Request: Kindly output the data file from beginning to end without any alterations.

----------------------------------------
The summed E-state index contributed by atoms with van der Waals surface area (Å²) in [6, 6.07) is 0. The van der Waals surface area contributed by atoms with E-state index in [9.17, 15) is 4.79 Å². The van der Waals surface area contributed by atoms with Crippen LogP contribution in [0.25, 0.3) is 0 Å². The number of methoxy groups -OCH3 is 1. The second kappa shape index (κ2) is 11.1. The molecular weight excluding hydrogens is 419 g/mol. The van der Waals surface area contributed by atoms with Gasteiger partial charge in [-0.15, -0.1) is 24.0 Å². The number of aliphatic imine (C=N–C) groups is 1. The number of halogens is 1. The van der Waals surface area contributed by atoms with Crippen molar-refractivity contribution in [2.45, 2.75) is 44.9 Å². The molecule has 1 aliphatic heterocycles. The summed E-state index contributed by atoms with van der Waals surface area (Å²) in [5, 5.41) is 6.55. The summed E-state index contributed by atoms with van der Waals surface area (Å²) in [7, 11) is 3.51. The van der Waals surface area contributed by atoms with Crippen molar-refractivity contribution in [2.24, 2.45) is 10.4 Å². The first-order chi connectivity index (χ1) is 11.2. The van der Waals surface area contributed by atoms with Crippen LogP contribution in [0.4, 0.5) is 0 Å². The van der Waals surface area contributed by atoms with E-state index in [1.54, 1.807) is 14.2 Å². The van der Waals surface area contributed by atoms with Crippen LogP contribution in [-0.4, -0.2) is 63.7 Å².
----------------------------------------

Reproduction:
The summed E-state index contributed by atoms with van der Waals surface area (Å²) in [6, 6.07) is 0. The van der Waals surface area contributed by atoms with E-state index in [9.17, 15) is 4.79 Å². The van der Waals surface area contributed by atoms with Crippen LogP contribution in [0.25, 0.3) is 0 Å². The number of methoxy groups -OCH3 is 1. The second kappa shape index (κ2) is 11.1. The molecular weight excluding hydrogens is 419 g/mol. The van der Waals surface area contributed by atoms with Gasteiger partial charge in [-0.15, -0.1) is 24.0 Å². The number of aliphatic imine (C=N–C) groups is 1. The number of halogens is 1. The van der Waals surface area contributed by atoms with Crippen molar-refractivity contribution in [2.45, 2.75) is 44.9 Å². The molecule has 1 aliphatic heterocycles. The summed E-state index contributed by atoms with van der Waals surface area (Å²) in [5, 5.41) is 6.55. The summed E-state index contributed by atoms with van der Waals surface area (Å²) in [7, 11) is 3.51. The van der Waals surface area contributed by atoms with Crippen molar-refractivity contribution in [2.24, 2.45) is 10.4 Å². The first-order chi connectivity index (χ1) is 11.2. The van der Waals surface area contributed by atoms with Crippen LogP contribution in [0.4, 0.5) is 0 Å². The van der Waals surface area contributed by atoms with E-state index in [1.54, 1.807) is 14.2 Å². The van der Waals surface area contributed by atoms with Crippen LogP contribution in [-0.4, -0.2) is 63.7 Å².